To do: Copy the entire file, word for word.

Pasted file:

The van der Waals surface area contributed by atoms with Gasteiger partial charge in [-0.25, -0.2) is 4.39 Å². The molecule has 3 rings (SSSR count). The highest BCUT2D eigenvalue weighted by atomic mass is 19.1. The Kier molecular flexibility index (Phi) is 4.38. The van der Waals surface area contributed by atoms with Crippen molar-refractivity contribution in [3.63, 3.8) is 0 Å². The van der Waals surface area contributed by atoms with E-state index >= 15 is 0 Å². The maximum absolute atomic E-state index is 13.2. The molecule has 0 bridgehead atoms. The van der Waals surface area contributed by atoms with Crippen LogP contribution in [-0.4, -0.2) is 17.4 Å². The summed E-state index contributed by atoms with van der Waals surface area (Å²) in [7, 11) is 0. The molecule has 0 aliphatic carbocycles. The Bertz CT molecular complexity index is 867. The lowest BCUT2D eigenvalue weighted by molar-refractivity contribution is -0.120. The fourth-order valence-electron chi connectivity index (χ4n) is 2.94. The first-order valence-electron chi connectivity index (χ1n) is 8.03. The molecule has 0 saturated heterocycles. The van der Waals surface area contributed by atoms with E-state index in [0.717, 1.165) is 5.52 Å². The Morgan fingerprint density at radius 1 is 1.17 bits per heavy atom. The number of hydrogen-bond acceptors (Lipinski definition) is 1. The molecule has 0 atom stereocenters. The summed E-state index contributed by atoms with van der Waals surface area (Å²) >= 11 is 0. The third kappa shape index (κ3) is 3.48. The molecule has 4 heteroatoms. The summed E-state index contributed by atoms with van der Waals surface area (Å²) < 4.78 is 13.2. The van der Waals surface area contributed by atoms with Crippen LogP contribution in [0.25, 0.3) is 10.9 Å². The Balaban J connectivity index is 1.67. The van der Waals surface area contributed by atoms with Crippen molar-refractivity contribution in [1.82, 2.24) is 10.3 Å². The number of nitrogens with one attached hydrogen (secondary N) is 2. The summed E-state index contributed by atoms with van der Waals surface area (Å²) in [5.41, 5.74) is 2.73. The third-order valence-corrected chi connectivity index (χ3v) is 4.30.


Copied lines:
The van der Waals surface area contributed by atoms with Gasteiger partial charge in [-0.25, -0.2) is 4.39 Å². The molecule has 3 rings (SSSR count). The highest BCUT2D eigenvalue weighted by atomic mass is 19.1. The Kier molecular flexibility index (Phi) is 4.38. The van der Waals surface area contributed by atoms with Crippen molar-refractivity contribution in [3.63, 3.8) is 0 Å². The van der Waals surface area contributed by atoms with E-state index >= 15 is 0 Å². The maximum absolute atomic E-state index is 13.2. The molecule has 0 bridgehead atoms. The van der Waals surface area contributed by atoms with Crippen LogP contribution in [-0.4, -0.2) is 17.4 Å². The summed E-state index contributed by atoms with van der Waals surface area (Å²) in [7, 11) is 0. The molecule has 0 aliphatic carbocycles. The Bertz CT molecular complexity index is 867. The lowest BCUT2D eigenvalue weighted by molar-refractivity contribution is -0.120. The fourth-order valence-electron chi connectivity index (χ4n) is 2.94. The first-order valence-electron chi connectivity index (χ1n) is 8.03. The molecule has 0 saturated heterocycles. The van der Waals surface area contributed by atoms with E-state index in [0.717, 1.165) is 5.52 Å². The Morgan fingerprint density at radius 1 is 1.17 bits per heavy atom. The number of hydrogen-bond acceptors (Lipinski definition) is 1. The molecule has 0 atom stereocenters. The summed E-state index contributed by atoms with van der Waals surface area (Å²) >= 11 is 0. The third kappa shape index (κ3) is 3.48. The molecule has 4 heteroatoms. The summed E-state index contributed by atoms with van der Waals surface area (Å²) < 4.78 is 13.2. The van der Waals surface area contributed by atoms with Crippen LogP contribution in [0.25, 0.3) is 10.9 Å². The Balaban J connectivity index is 1.67. The van der Waals surface area contributed by atoms with Crippen molar-refractivity contribution in [1.82, 2.24) is 10.3 Å². The number of nitrogens with one attached hydrogen (secondary N) is 2. The summed E-state index contributed by atoms with van der Waals surface area (Å²) in [5.41, 5.74) is 2.73. The third-order valence-corrected chi connectivity index (χ3v) is 4.30.